Report finds 50% of workers would rather quit than be in the office full time

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Source: Unsplash/SHTTEFAN.

Small businesses need to take action to introduce permanent hybrid or remote work options for employees, or risk losing them, according to new research into remote work. 

The 2022 Remote Work Report, released on Wednesday by people management platform Employment Hero, found 50% of hybrid and remote workers would consider quitting their jobs if their employer directed them to return to the office on a full-time basis.

The percentage is even higher for millennials, with 61% more likely to throw in the towel.

The report surveyed 1000 knowledge workers across Australia, whose jobs require them to work predominantly on a computer. It revealed many employees are using remote and hybrid working conditions to relocate further from the office. 

In fact, since working remotely, 64% of workers have at least considered relocating further away from the office or taking a working holiday and 76% of workers would consider working remotely on a permanent basis.

Employment Hero chief people officer Alex Hattingh says the writing is on the wall for employers who have a choice to make when it comes to providing remote working arrangements.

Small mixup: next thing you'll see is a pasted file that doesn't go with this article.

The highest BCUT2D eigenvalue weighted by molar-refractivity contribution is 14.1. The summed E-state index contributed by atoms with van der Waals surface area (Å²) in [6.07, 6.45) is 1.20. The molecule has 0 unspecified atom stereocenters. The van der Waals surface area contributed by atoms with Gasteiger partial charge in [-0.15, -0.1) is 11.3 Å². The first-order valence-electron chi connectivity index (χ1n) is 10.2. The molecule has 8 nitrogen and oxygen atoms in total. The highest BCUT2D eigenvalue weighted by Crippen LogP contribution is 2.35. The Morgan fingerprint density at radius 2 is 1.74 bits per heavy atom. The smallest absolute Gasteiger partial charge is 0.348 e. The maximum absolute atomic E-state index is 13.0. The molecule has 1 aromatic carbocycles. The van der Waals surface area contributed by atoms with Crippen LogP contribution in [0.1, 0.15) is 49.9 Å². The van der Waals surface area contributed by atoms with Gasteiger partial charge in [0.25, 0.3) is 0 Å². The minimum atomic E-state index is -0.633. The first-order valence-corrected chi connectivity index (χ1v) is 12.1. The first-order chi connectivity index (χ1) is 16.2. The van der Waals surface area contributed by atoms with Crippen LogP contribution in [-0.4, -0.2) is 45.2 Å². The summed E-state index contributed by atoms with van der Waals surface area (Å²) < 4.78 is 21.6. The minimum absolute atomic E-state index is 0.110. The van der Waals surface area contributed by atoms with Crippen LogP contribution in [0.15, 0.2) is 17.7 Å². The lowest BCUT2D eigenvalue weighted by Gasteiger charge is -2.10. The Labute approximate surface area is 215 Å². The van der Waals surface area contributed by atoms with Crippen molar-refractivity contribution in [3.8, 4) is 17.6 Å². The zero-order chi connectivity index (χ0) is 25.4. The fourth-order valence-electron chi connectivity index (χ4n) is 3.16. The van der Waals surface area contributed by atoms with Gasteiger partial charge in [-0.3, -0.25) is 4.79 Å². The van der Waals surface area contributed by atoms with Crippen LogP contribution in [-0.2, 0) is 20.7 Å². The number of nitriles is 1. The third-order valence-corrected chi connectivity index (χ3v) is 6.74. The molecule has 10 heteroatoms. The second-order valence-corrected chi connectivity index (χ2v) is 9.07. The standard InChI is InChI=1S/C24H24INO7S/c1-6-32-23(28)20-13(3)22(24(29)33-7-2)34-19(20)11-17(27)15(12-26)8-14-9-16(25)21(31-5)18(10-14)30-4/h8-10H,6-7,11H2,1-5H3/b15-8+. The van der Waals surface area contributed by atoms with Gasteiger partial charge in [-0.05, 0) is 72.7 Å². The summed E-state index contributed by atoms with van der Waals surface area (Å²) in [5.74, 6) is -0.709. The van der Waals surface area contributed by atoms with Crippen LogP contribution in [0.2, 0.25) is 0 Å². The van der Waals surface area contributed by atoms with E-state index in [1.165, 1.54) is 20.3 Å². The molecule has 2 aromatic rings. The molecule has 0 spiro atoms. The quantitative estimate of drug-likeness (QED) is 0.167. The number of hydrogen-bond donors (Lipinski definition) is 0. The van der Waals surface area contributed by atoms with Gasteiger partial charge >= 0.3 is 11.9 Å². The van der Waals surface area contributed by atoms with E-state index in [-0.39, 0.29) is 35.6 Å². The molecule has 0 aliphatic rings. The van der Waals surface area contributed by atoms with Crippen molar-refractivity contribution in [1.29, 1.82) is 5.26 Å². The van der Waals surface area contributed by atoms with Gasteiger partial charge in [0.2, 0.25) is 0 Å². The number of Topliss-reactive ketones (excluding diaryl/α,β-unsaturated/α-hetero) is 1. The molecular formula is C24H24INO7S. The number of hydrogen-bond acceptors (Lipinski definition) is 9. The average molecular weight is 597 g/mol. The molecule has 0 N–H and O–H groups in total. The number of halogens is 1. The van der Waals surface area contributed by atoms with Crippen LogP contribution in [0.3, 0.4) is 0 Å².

“There is evidence that remote work provides benefits that an office attendance mandate simply can’t match. It is important to care about employees’ financial health and overall wellbeing in the current economic climate, and one of the ways to do this is by giving trust and freedom,” Hattingh said in a statement. 

“With the cost of living situation worsening, embracing hybrid and remote work makes sense for a happy and productive team, which all businesses aim to achieve. 

“The icing on the cake of giving employees the option of flexible work conditions is that they will thrive more from both a mental health and work-life balance perspective.

The Remote Work Report also explored how remote and hybrid work prioritises work-life balance by protecting mental health and high productivity levels.

At least 47% of respondents agreed ‘hybrid working’ is better for their work-life balance, with 46% stating that it is better for their mental health and 37% agreeing it improves productivity levels. Additionally, 34% of respondents stated ‘remote working’ is better for work-life balance.

Hattingh says with the future of work undeniably hybrid and remote, employers need to look at how they can better support their teams to work to their full potential in each of these spaces. 

“This includes providing employees with extra training, career development, and social inclusion strategies to ensure all workers, particularly those from marginalised groups, aren’t disadvantaged in the long term,” she said.

However, some employees included in the survey still see the benefit of working in an office environment, with 37% stating their productivity levels are better when working in a hybrid environment. Another 33% said their productivity benefits from working in the office and 43% who have returned to the office cited their employer as their reason.

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